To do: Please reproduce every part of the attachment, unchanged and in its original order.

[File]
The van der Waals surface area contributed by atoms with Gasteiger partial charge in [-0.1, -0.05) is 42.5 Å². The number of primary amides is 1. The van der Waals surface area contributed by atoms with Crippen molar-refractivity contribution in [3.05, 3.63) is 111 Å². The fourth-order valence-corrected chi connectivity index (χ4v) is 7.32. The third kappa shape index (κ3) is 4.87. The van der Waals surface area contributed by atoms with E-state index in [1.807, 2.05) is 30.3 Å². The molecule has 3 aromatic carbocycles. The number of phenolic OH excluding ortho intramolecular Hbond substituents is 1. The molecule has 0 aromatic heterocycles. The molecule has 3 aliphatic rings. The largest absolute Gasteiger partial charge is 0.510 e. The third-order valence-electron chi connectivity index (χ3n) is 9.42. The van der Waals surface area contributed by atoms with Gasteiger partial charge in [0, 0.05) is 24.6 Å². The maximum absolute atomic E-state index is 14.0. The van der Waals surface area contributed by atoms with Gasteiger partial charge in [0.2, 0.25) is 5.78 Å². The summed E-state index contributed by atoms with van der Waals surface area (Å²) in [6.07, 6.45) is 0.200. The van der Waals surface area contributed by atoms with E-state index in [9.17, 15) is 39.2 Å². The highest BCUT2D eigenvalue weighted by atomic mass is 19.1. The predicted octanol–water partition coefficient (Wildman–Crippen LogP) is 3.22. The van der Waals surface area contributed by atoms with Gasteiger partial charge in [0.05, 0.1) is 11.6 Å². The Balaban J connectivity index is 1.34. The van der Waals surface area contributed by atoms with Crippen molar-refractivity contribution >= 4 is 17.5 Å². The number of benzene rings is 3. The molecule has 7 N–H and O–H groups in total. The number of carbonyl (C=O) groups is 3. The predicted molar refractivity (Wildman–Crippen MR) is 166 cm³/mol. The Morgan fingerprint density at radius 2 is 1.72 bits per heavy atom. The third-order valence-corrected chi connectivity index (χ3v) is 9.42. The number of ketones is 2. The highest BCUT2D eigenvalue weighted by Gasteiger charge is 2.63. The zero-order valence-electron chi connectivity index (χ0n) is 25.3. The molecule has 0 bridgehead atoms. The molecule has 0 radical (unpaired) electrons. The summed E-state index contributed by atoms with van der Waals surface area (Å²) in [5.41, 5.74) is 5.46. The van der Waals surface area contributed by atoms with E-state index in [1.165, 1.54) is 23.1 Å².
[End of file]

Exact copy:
The van der Waals surface area contributed by atoms with Gasteiger partial charge in [-0.1, -0.05) is 42.5 Å². The number of primary amides is 1. The van der Waals surface area contributed by atoms with Crippen molar-refractivity contribution in [3.05, 3.63) is 111 Å². The fourth-order valence-corrected chi connectivity index (χ4v) is 7.32. The third kappa shape index (κ3) is 4.87. The van der Waals surface area contributed by atoms with E-state index in [1.807, 2.05) is 30.3 Å². The molecule has 3 aromatic carbocycles. The number of phenolic OH excluding ortho intramolecular Hbond substituents is 1. The molecule has 0 aromatic heterocycles. The molecule has 3 aliphatic rings. The largest absolute Gasteiger partial charge is 0.510 e. The third-order valence-electron chi connectivity index (χ3n) is 9.42. The van der Waals surface area contributed by atoms with Gasteiger partial charge in [0, 0.05) is 24.6 Å². The maximum absolute atomic E-state index is 14.0. The van der Waals surface area contributed by atoms with Gasteiger partial charge in [0.2, 0.25) is 5.78 Å². The summed E-state index contributed by atoms with van der Waals surface area (Å²) in [6.07, 6.45) is 0.200. The van der Waals surface area contributed by atoms with E-state index in [9.17, 15) is 39.2 Å². The highest BCUT2D eigenvalue weighted by atomic mass is 19.1. The predicted octanol–water partition coefficient (Wildman–Crippen LogP) is 3.22. The van der Waals surface area contributed by atoms with Gasteiger partial charge in [0.05, 0.1) is 11.6 Å². The Balaban J connectivity index is 1.34. The van der Waals surface area contributed by atoms with Crippen molar-refractivity contribution >= 4 is 17.5 Å². The number of benzene rings is 3. The molecule has 7 N–H and O–H groups in total. The number of carbonyl (C=O) groups is 3. The predicted molar refractivity (Wildman–Crippen MR) is 166 cm³/mol. The Morgan fingerprint density at radius 2 is 1.72 bits per heavy atom. The third-order valence-corrected chi connectivity index (χ3v) is 9.42. The number of ketones is 2. The highest BCUT2D eigenvalue weighted by Gasteiger charge is 2.63. The zero-order valence-electron chi connectivity index (χ0n) is 25.3. The molecule has 0 bridgehead atoms. The molecule has 0 radical (unpaired) electrons. The summed E-state index contributed by atoms with van der Waals surface area (Å²) in [5.41, 5.74) is 5.46. The van der Waals surface area contributed by atoms with E-state index in [1.165, 1.54) is 23.1 Å².